Unfortunately, this isn’t what is posted on American’s website. “Assistive devices for passengers with disabilities” is much more specific than “mobility and medical devices,” so either the individual who wrote the response is incorrect or the website needs to be updated with the narrower definition.
Delta provides a similar exception for customers traveling with medical devices, but it’s not quite as expansive as American’s. Here’s the specific language from the carrier’s carry-on baggage page:
The following items do not count as personal items — they’re freebies:
- A jacket or umbrella
- Food or drink purchased after clearing the security checkpoint
- Duty-free merchandise
- Special items like strollers, child restraint seats or assistive devices such as wheelchairs or crutches
The special-items page contains some additional details related to medical devices and supplies, but doesn’t explicitly say what is and isn’t allowed: “Some medical items can be carried on the plane as an ‘additional carry-on item,’ as long as they meet the standard size and weight limits.” The page does explicitly discuss breathing apparatuses and needles/syringes but doesn’t provide much more guidance on exactly what constitutes a medical device. There’s a little more information on the traveling with disabilities page, but your best bet is to call reservations and add a note to your booking.
So what if TPG’s friend had been traveling on Delta instead of AA? The carrier doesn’t have the best track record when it comes to breast pumps, and this policy doesn’t make it clear whether they count toward the standard carry-on allowance. That said, the infant travel section of the children’s travel page does include the following information:
Delta fully supports a woman’s right to breast-feed on board Delta and Delta Connection aircraft and in Delta facilities. Breast pumps are allowed on board.
This would likely come down to the individual discretion of a check-in or gate agent. Allowing breast pumps on board isn’t the same as allowing them as an additional carry-on, so I’d again encourage travelers to contact Delta ahead of time to inquire about the specifics and place a note on your reservation.
Like American and Delta, United also allows individuals to bring medical devices on board as an extra carry-on item — many are detailed on the carrier’s carry-on baggage page. Here’s what you can bring in addition to the one bag and one personal item:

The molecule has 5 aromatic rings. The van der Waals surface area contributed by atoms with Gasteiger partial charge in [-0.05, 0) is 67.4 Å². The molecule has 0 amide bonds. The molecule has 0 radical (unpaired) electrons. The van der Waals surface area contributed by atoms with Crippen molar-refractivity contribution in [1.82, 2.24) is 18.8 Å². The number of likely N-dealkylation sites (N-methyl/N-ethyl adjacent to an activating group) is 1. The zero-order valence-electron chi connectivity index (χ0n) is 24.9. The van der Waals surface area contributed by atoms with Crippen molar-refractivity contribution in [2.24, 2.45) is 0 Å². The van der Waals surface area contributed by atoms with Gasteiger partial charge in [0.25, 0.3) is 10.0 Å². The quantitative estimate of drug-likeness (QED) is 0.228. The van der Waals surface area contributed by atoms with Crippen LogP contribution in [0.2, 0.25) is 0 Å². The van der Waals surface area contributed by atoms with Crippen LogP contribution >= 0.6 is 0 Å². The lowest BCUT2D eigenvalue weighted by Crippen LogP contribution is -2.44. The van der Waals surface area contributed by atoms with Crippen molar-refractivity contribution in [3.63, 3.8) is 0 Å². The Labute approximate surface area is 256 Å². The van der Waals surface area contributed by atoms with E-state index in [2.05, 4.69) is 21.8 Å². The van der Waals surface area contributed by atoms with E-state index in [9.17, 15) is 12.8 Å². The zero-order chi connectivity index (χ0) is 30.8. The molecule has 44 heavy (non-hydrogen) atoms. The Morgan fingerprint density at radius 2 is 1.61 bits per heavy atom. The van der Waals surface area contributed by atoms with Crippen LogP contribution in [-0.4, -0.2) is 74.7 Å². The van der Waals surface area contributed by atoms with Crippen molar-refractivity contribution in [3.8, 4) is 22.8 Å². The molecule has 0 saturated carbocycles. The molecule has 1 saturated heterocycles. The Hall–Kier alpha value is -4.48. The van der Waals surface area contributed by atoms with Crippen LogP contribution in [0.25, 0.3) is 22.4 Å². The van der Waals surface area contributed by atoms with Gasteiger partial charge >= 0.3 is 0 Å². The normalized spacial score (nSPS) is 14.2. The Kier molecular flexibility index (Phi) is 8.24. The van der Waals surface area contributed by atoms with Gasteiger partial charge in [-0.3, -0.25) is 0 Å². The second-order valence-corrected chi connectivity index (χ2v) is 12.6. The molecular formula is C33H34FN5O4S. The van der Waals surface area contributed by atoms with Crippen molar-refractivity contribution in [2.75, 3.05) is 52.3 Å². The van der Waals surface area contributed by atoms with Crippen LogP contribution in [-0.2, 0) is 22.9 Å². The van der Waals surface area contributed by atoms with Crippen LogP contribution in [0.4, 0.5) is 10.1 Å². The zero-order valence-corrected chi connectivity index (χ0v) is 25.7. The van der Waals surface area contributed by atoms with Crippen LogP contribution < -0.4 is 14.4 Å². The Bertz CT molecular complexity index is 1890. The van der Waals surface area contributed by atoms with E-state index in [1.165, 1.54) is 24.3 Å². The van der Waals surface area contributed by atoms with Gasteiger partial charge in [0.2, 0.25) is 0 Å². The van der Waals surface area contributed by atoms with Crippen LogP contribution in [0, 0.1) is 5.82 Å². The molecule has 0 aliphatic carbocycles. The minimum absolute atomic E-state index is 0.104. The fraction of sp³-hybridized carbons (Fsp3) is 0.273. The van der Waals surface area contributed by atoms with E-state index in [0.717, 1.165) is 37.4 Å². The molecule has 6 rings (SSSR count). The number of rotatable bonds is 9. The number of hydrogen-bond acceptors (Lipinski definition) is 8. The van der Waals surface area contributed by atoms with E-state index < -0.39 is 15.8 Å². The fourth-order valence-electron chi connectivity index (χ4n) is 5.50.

- Jacket or umbrella
- Reading material
- Food or merchandise purchased in the airport
- Assistive devices (collapsible wheelchair, cane, one set of crutches, medical devices needed to administer prescription medications, portable oxygen concentrator, etc.)
- FAA-approved child-restraint system or safety seat
- Diaper bag
- Breast pump
- Pet carrier (service charges apply for in-cabin pets)
United’s special-travel-needs page contains a ton of additional information for these assistive devices, but the general advice is similar to that of American and Delta: If you are traveling with a medical device (including POCs and ventilators/respirators/CPAP machines), you should call United’s accessibility desk at 1-800-228-2744 at least 48 hours before your flight to confirm that your device meets FAA requirements.
What’s interesting about United’s policy is that a breast pump is specifically called out on the list of items that don’t count toward the standard carry-on requirements. While I strongly believe that TPG’s friend was wrongly denied by AA based on the above policy, there’s no doubt she would’ve been allowed to bring it on a United-operated flight.
If you or a travel companion need to carry on a medical device on your next trip, it’s important to recognize that there’s no blanket policy that covers all devices. While the Air Carrier Access Act does provide protection for travelers with disabilities, that protection doesn’t necessarily apply to medical devices that aren’t related to a covered disability — like a breast pump. That said, some airlines do provide additional leeway for carry-on devices above and beyond these restrictions, with United going as far as to explicitly mention breast pumps as an exception to the airline’s standard carry-on allowance. Your best bet is to call the airline ahead of time and ensure that your specific device is not only allowed but also noted on your reservation to avoid any headaches while traveling.
What are your experiences with carrying on medical devices? Share your own advice with other travelers, below.
Featured image courtesy of Shutterstock.